2.1. Training for Basic Classification

This tutorial covers training a neural network model on a GPU server to classify images of 10 objects in the CIFAR-10 dataset.

2.1.1. Preparation

The CIFAR-10 dataset is available from the official website. However, the dataset’s original format (numpy array) is unsupported in Blueoil.

Blueoil supports 2 formats for basic classification:

  • Caltech101 format

  • DeLTA-Mark format

Note: Please see the details in Prepare training dataset

You can download PNG format CIFAR-10 from our mirror site. https://s3-ap-northeast-1.amazonaws.com/leapmind-public-storage/datasets/cifar.tgz

$ wget https://s3-ap-northeast-1.amazonaws.com/leapmind-public-storage/datasets/cifar.tgz
$ tar xzf cifar.tgz

The subdirectories of train and test represent the classes. The respective images are located in the aforementioned subdirectories. (The organization is the same for the Caltech101 format.)

cifar
 ├─ train
 │   ├─ airplane
 │   │    ├─ xxxx_airplane.png
 │   │    ├─ yyyy_airplane.png
 │   │    ...
 │   ├─ automobile
 │   │    ├─ ...
 │   ├─ bird
 │   │    ├─ ...
 │   ├─ ...
 │   └─ truck
 │        ├─ ...
 └─ test
     ├─ airplane
     │    ├─ ...
     ├─ ...
     ...

The CIFAR-10 dataset consists of 60,000 32x32 color images split into 10 classes, with 6,000 images per class. There are 50,000 training images and 10,000 test images.

2.1.2. Generate a configuration file

Generate your model configuration file interactively by running the blueoil init command.

$ ./blueoil.sh init

Below is an example configuration.

#### Generate config ####
  your model name ():  cifar10_test
  choose task type:  classification
  choose network:  LmnetV1Quantize
  choose dataset format:  Caltech101
  training dataset path:  {dataset_dir}/cifar/train/
  set validataion dataset? (if answer no, the dataset will be separated for training and validation by 9:1 ratio.)  yes
  validataion dataset path:  {dataset_dir}/cifar/test/
  batch size (integer):  64
  image size (integer x integer):  32x32
  how many epochs do you run training (integer):  100
  • Model name: (Any)

  • Task type: classification

  • Network: LmnetV1Quantize / LmnetV0Quantize

  • Dataset format: Caltech101

  • Dataset path:

    • Training: {dataset_dir}/cifar/train/

    • Validation: {dataset_dir}/cifar/test/

  • Batch size: (Any)

  • Image size: 32x32

  • Number of epoch: (Any number)

If configuration finishes, the configuration file is generated in the {Model name}.yml under ./config directory.

2.1.3. Train a neural network

Train your model by running blueoil train with model configuration.

$ ./blueoil.sh train config/{Model name}.yml

When training has started, the training log and checkpoints are generated under ./saved/{Mode name}_{TIMESTAMP}.

Training is running on TensorFlow backend. So you can use TensorBoard to visualize your training process.

$ ./blueoil.sh tensorboard saved/{Model name}_{TIMESTAMP} {Port}
  • Loss / Cross Entropy, Loss, Weight Decay

  • Metrics / Accuracy

2.1.4. Convert training result to FPGA ready format.

Convert trained model to executable binary files for x86, ARM, and FPGA. Currently, conversion for FPGA only supports Intel Cyclone® V SoC FPGA.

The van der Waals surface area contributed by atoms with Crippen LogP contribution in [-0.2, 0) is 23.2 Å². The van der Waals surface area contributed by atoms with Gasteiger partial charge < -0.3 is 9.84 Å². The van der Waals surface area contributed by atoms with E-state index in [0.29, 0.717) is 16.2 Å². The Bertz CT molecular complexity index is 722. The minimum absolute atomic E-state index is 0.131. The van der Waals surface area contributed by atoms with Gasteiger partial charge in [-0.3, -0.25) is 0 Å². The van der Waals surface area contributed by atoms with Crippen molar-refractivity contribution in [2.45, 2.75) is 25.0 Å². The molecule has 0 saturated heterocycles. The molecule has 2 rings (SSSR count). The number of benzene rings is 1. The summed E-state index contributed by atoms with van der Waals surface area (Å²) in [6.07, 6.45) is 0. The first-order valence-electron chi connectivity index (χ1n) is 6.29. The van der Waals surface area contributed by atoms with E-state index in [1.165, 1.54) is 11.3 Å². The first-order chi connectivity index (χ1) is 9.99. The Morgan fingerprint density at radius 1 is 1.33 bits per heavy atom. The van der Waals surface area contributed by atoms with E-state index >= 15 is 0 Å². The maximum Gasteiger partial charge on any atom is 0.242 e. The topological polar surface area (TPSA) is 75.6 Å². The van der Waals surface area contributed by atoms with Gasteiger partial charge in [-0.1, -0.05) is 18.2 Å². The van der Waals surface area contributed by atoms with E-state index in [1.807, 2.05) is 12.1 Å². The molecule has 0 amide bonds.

$ ./blueoil.sh convert config/[Model name].yml saved/{Mode name}_{TIMESTAMP}

Blueoil convert automatically executes some conversion processes.

  • Converts Tensorflow checkpoint to protocol buffer graph.

  • Optimizes graph.

  • Generates source code for executable binary.

  • Compiles for x86, ARM and FPGA.

If conversion is successful, output files are generated under ./saved/{Mode name}_{TIMESTAMP}/export/save.ckpt-{Checkpoint No.}/{Image size}/output.

output
 ├── fpga (include preloader and FPGA configuration file)
 │   ├── preloader-mkpimage.bin
 │   ├── soc_system.rbf
 │   └── soc_system.dtb
 ├── models
 │   ├── lib (include trained model library)
 │   │   ├── lib_arm.so
 │   │   ├── lib_fpga.so
 │   │   └── lib_x86.so
 │   └── meta.yaml (model configuration)
 ├── python
 │   ├── lmnet (include pre-process/post-process)
 │   ├── README.md
 │   ├── requirements.txt
 │   ├── run.py (inference script)
 │   └── usb_camera_demo.py (demo script for object detection and classification)
 └── README.md

2.1.5. Run inference script on x86 Linux (Ubuntu 16.04)

  • Prepare inference images (not included in the training dataset)

    [ for example: airplane ]

  • Run inference script

    Explore into the output/python directory, and run run.py. Inference result is saved in ./output/output.json.

    Note: If you run the script for the first time, you have to setup a python environment (2.7 or 3.5+) and install the required python packages.

    $ cd {output/python directory}
    $ sudo pip install -r requirements.txt  # only the first time
    $ python run.py \
        -i {inference image path} \
        -m ../models/lib/lib_x86.so \
        -c ../models/meta.yaml
    
  • Check inference result. Should look like the example below.

    {
        "classes": [
            { "id": 0, "name": "airplane" },
            { "id": 1, "name": "automobile" },
            ...
            { "id": 9, "name": "truck" }
        ],
        "date": "yyyy-mm-ddThh:mm:ss.nnnnnnn",
        "results": [
            {
                "file_path": "{inference image path}",
                "prediction": [
                    {
                        "class": { "id": 0, "name": "airplane" },
                        "probability": "0.95808434"
                    },
                    {
                        "class": { "id": 1, "name": "automobile" },
                        "probability": "0.0007377896"
                    },
                    ...
                    {
                        "class": { "id": 9, "name": "truck" },
                        "probability": "0.008015169"
                    }
                ]
            }
        ],
        "task": "IMAGE.CLASSIFICATION",
        "version": 0.2
    }